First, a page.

Fruit smoothies, besides tasting wonderful, are, as you probably are already aware, a rich source of fiber and essential nutrients. They make for a great healthy meal or snack any time of the day. The high water content of smoothies and the fact that the fruit has been mostly liquefied from blending, helps with digestion, and reduces the stress on the body that is often endured when consuming solid foods.
Personally, I could live off of fruit smoothies and not miss any other foods. My all time favorite ingredient for my smoothies is blueberries. Blueberry smoothies are not just great in taste, they are highly nutritious and loaded with antioxidants. Until I came to understand the importance of greens in the human diet, blueberries were the base for all the smoothies I consumed.
Adding Greens to Fruit Smoothies
I’ve thumbed through most books on the topic, and I’d say that >> this Green Smoothie book here by Victoria Boutenko (Amazon affiliate link), is one of the best books that I’ve read on the topic. It is full of recipes (including some for pets) and explains why smoothies with green veggies could very well regain and sustain health for the long term.
Fruit smoothies are a thing of the past. Well, at least for me they are. I’ve “gone green” with my fruit smoothie recipes. First off, I am a big believer, and with significant scientific evidence to back it up, that fruits are the most important part of the human diet. In fact, some say fruits should make up the majority of the diet. But in addition to eating plenty of fresh, ripe, raw fruit… dark green leafy vegetables, or simply “greens”, are another important component of what humans need in their diets. And, well, I can’t think of a better way to consume “lots” of greens, then to add them to fruit smoothies.
My first thought when considering adding greens to my fruit smoothies was not a very good one, but I do not want to consume as many salads in a day as I would need to in order to get all the greens I feel my body requires. Also, I don’t want to have to chew greens as long as I would need to in order to “liquefy” them enough to be easily assimilated… so… adding greens to make my healthy smoothie even healthier it is! And you know what? They still taste wonderful, some of them even better! Keep it at 60-70% fruit and your taste buds (and the rest of your body) will thank you.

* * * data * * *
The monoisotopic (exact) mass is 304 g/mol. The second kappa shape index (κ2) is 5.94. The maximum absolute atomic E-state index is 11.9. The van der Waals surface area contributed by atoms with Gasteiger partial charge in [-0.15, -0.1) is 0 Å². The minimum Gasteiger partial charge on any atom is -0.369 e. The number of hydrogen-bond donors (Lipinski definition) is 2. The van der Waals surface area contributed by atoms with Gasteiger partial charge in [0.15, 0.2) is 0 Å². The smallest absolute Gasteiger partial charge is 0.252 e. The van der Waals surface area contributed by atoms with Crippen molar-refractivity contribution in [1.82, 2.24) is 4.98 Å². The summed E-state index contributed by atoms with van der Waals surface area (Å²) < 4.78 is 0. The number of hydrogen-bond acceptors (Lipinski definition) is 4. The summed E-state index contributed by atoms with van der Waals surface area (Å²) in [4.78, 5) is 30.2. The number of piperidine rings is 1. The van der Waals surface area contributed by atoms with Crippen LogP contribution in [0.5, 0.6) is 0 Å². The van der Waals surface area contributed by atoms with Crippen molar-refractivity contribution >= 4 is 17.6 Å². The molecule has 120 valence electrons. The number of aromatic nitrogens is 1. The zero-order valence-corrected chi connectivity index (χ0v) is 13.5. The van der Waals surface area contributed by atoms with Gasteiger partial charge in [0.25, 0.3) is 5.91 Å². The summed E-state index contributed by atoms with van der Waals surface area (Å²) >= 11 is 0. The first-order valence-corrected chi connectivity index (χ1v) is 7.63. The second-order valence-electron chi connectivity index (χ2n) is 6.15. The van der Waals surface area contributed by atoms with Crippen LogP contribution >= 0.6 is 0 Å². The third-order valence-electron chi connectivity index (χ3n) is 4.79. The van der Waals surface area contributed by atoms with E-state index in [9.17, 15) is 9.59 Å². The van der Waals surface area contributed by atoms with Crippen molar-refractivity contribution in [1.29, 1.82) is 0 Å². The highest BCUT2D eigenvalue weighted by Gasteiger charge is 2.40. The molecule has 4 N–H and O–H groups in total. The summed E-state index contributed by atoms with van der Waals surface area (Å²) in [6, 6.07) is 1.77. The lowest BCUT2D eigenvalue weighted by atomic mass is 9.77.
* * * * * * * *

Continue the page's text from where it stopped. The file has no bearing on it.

Green Smoothies Recipe
The green smoothie recipe below is a great base recipe to get started with. When introducing it to friends, most used it as a breakfast smoothie, but this nutrition powerhouse can be consumed any time of day.
• 1 cup orange juice
• 1/2 cup water
• 1 cup blueberries
• 1 banana
• 1-2 cups chopped parsley
Add the ingredients to a blender, blend, serve and enjoy
7 Tips For Improving Your Green Fruit Smoothie Recipes
Most blenders have a narrow bottom so it is best to pour in the liquid first to help the blades do their job. Using your blenders pulse button and pausing for a second here and there will ensure that the solid ingredients come back towards the blade. Some blenders come with a pre-programmed smoothie button, which will do the pulsing and pausing for you.
I like to squeeze the juice from nice organic oranges with a manual juicer to use in my smoothies. This can get expensive and is not the most convenient way to do things for some people. Another good option, is to buy 100% orange juice by the carton. This isn’t my favorite choice because heat is usually added in the preparation of carton juice which can destroy some important nutrients but it is a definite time/money saver. Changing the fruit for your juice on occasion is also a good idea. 100% apple or mango are great choices. Even water, or a nut-based milk can be used.
If you aren’t used to them, the taste of greens can be a little overwhelming. If you find that this is the case for you, try adding an additional cup of berries to the recipe above. Or try mixing things up and add raspberries, mulberries or even blackberries instead.
Once you really get into the habit of consuming green smoothies, you will probably start stocking the ingredients. Since the bananas may perish before being used up, try freezing them (peel first) to keep them a lot longer. Break them into pieces before you add them to your smoothie.
Try swapping out the banana on occasion with other fruit such as: peaches, papayas, mangoes or any other fruit that you enjoy.
For reasons that are out of the scope of this simple document (but covered in this book), changing your greens on occasion is a good idea. Try not to use the same green in your smoothie consistently for more than a week. Great replacements for the parsley in the base green smoothie recipe above include dill, kale (green or purple), rapini, dandelion greens, carrot top greens, beet top greens and spinach. Basically any dark green leafy vegetable will do!
The basic smoothie equipment you’d need for making your smoothies is of course, a blender. Some of the more modern blenders come with a smoothie button, which I find makes the smoothie perfect every time leaving no green chunks. Opt for one with this feature if you are in the market for a new blender.
I also prefer using a smoothie blender with a wide-bottomed jar made from glass. Having a wide bottom helps prevent all the solid ingredients from clogging up like they often do when a narrow bottomed jar is used. Glass jars are easier to clean and do not retain odors like plastic jars do.
But please, if you are on a budget, don’t worry about getting a fancy blender. Even a $10 blender you pick up from a yard sale set on high speed can blend some nutritious green smoothies for you. Your health is too important to wait for the perfect blender.
Like with any other dietary change, please check with your doctor before making any drastic changes to your diet.
Image source: flic.kr
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